Wide base of the nose: corrected by removing tissue at the base of the nose and the nostrils moved closer together.
Nostrils too wide: corrected by removing small wedges of skin from their base and then bringing them closer together.
Angle between nose and lip: corrected by trimming the septum.
Risks? Removing too much cartilage or bone from the nose can create an unnatural look and isn’t advisable
as it may interfere with breathing. Swelling and a minor risk of infection are also possible.
What is it? Ideal for people with a softening jawline, prominent jowls or wattles (fleshy bits on the neck). A neck lift resculpts these areas and gives definition. Lasting around two hours, the op is performed under general anaesthetic.
What’s involved? The surgeon makes cuts behind or under the ear and excess fat, muscle and skin are removed.
Risks? The neck may look corded, skin can appear mottled or lumpy and may become loose.
What is it? Hooded eyelids and bags under the eyes can both be successfully removed. Upper eyelid surgery requires only a local anaesthetic, but lower eyelid surgery is performed under general anaesthetic. Both operations take about an hour.
What’s involved? Eyelid surgery involves one of two ops:
Upper: a cut is made along the crease and excess skin, fat and muscle is removed.
Lower: a cut is made below the lashes or inside the lower lid and fat from the eyebag is removed.
Risks? There is a slight risk of blindness caused by bleeding behind the eye, temporary blurred vision, uneven eyes, lower eyelid sagging and dry eyes.
What is it? As we age, the skin on the face can start to sag. A facelift eliminates excess fat, tightens muscles and removes sagging skin. The operation can take up to six hours and is carried out under general anaesthetic.
What’s involved? There are many different procedures but essentially, cuts are made along the hairline, enabling excess fat to be removed. The skin is then pulled tighter over your face. Scars are usually hidden by your hair, but after a few months, they will start to fade naturally anyway. Endoscopic techniques, which require smaller cuts, can leave less obvious scarring.
Risks? Paralysis of facial muscles, hair loss, scarring, and facial features – particularly the eyes – may look lopsided.
What is it? After pregnancy or significant weight loss, an apron of excess skin is often left around the tummy area.
A tummy tuck tightens the abdominal wall muscle and removes excess fat and skin. The operation can take up to five hours and is performed under general anaesthetic.
What’s involved? There are two main types of tummy tuck:
Partial: a large cut is made across the base of the belly area. The skin and the abdominal wall are separated and excess fat and extra skin are removed. The flap of skin is then pulled down and sewn back.
Full: More fat and skin are removed than in a partial operation. Incisions are carefully made around the belly button
so it remains in position while the fat and skin is trimmed around it. The skin is then replaced and a new hole cut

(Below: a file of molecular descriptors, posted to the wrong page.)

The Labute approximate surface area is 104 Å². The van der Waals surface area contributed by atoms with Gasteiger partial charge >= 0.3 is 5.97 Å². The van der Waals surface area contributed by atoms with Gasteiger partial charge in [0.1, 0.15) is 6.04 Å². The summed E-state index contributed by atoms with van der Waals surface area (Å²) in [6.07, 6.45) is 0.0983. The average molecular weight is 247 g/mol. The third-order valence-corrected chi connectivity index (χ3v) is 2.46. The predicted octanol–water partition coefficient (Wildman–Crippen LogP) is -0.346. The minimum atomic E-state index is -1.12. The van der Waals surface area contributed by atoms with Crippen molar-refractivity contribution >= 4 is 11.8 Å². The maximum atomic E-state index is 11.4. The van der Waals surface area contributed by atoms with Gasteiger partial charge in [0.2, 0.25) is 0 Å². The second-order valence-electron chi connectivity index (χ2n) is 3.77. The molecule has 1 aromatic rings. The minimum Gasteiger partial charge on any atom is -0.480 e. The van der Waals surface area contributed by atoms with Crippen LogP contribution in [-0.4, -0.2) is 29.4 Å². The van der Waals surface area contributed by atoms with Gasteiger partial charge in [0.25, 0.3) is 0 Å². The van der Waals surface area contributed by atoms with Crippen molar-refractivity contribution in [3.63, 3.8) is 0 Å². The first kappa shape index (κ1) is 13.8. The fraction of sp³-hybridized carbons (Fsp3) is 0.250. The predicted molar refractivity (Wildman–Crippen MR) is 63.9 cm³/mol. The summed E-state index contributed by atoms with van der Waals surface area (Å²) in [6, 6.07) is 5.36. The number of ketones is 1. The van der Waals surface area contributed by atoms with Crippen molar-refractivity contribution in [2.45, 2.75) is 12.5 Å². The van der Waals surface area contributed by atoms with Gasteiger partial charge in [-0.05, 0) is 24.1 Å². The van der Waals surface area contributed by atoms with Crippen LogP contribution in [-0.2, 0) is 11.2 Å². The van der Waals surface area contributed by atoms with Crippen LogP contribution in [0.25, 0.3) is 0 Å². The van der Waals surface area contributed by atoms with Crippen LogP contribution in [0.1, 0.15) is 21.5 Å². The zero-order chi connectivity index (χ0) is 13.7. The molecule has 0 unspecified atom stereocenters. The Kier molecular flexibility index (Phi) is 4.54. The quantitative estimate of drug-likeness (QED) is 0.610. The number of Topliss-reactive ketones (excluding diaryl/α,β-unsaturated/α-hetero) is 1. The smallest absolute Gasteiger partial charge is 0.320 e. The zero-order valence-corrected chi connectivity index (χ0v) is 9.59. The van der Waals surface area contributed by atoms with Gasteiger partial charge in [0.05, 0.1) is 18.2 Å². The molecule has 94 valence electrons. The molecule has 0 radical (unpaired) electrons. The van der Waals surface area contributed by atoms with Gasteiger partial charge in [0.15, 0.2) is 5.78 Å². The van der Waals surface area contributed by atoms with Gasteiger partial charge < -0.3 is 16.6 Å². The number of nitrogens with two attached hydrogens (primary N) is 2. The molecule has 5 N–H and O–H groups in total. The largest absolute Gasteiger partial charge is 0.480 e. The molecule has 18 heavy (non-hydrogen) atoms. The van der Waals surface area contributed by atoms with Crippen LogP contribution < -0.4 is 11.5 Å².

for the belly button.
Risks? Numbness and some skin puckering around the scar may occur.
What is it? An operation to increase or reduce the size of breasts, or in some cases to uplift them, boob jobs are one of the most popular forms of cosmetic surgery. Depending on what’s being done, operations can take between one and four hours under
What’s involved? The most common breast operations are:
Enlargement: the surgeon makes a small cut in the armpit, below
the breast or around the areola, creating a pocket in which to insert an implant. A bag, filled with either silicone gel or saline, is inserted into the space to boost breast size.
Reduction: the surgeon cuts around the areola, down the breast and along the crease, and excess tissue, fat and skin is removed.
The nipple and areola are then repositioned and the skin is sewn back into place.
Lift: the surgeon makes an incision in one of three common patterns depending on the shape
of your breast, and lifts and reshapes the underlying breast tissue to improve breast contour and firmness, before repositioning the nipple and areola.
Risks? Hardening or splitting of the breast implant, causing discomfort and pain and unnatural looking breasts; deflation, infection, blood loss, loss of sensation and in some cases, the inability to breastfeed.
What? Some people have stubborn areas of fat – often on the abdomen, hips and thighs – which don’t respond to diet or exercise. Liposuction can effectively remove them. The operation can take up to five hours, depending on the area being targeted, and is performed under general anaesthetic.
How? Body fat is broken down and sucked out through small cuts in the skin by using a small stainless steel tube (a cannula) or fine catheter attached to a strong vacuum pump.
Risks? Numbness, uneven skin, internal or external burning.
What is it? Male pattern baldness is thought to affect 90% of men over the age of 50, but hair transplant surgery can provide a permanent solution.
What’s involved? Hairfrom the areas of the head that are not prone to balding are transplanted into the thinning areas. The surgeon carefully grafts them into position at